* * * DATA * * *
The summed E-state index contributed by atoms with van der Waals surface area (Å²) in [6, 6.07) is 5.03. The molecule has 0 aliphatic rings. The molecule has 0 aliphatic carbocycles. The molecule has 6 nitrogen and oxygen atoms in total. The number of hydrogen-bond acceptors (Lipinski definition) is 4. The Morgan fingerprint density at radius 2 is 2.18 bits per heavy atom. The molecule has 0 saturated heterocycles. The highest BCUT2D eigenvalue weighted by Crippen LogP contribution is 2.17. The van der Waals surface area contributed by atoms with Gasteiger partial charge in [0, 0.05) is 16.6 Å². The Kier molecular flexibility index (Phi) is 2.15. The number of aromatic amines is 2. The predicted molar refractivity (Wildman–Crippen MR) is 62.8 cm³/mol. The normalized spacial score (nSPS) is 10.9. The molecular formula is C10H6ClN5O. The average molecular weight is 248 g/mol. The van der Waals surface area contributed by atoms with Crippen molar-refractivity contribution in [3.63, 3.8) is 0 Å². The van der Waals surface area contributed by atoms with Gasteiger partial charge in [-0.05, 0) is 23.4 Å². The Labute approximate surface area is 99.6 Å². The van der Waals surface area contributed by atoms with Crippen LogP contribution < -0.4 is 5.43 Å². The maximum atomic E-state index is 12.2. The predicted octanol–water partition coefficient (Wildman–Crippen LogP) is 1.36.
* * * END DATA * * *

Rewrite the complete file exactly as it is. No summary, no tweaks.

The summed E-state index contributed by atoms with van der Waals surface area (Å²) in [6, 6.07) is 5.03. The molecule has 0 aliphatic rings. The molecule has 0 aliphatic carbocycles. The molecule has 6 nitrogen and oxygen atoms in total. The number of hydrogen-bond acceptors (Lipinski definition) is 4. The Morgan fingerprint density at radius 2 is 2.18 bits per heavy atom. The molecule has 0 saturated heterocycles. The highest BCUT2D eigenvalue weighted by Crippen LogP contribution is 2.17. The van der Waals surface area contributed by atoms with Gasteiger partial charge in [0, 0.05) is 16.6 Å². The Kier molecular flexibility index (Phi) is 2.15. The number of aromatic amines is 2. The predicted molar refractivity (Wildman–Crippen MR) is 62.8 cm³/mol. The normalized spacial score (nSPS) is 10.9. The molecular formula is C10H6ClN5O. The average molecular weight is 248 g/mol. The van der Waals surface area contributed by atoms with Crippen molar-refractivity contribution in [3.63, 3.8) is 0 Å². The van der Waals surface area contributed by atoms with Gasteiger partial charge in [-0.05, 0) is 23.4 Å². The Labute approximate surface area is 99.6 Å². The van der Waals surface area contributed by atoms with Crippen LogP contribution < -0.4 is 5.43 Å². The maximum atomic E-state index is 12.2. The predicted octanol–water partition coefficient (Wildman–Crippen LogP) is 1.36.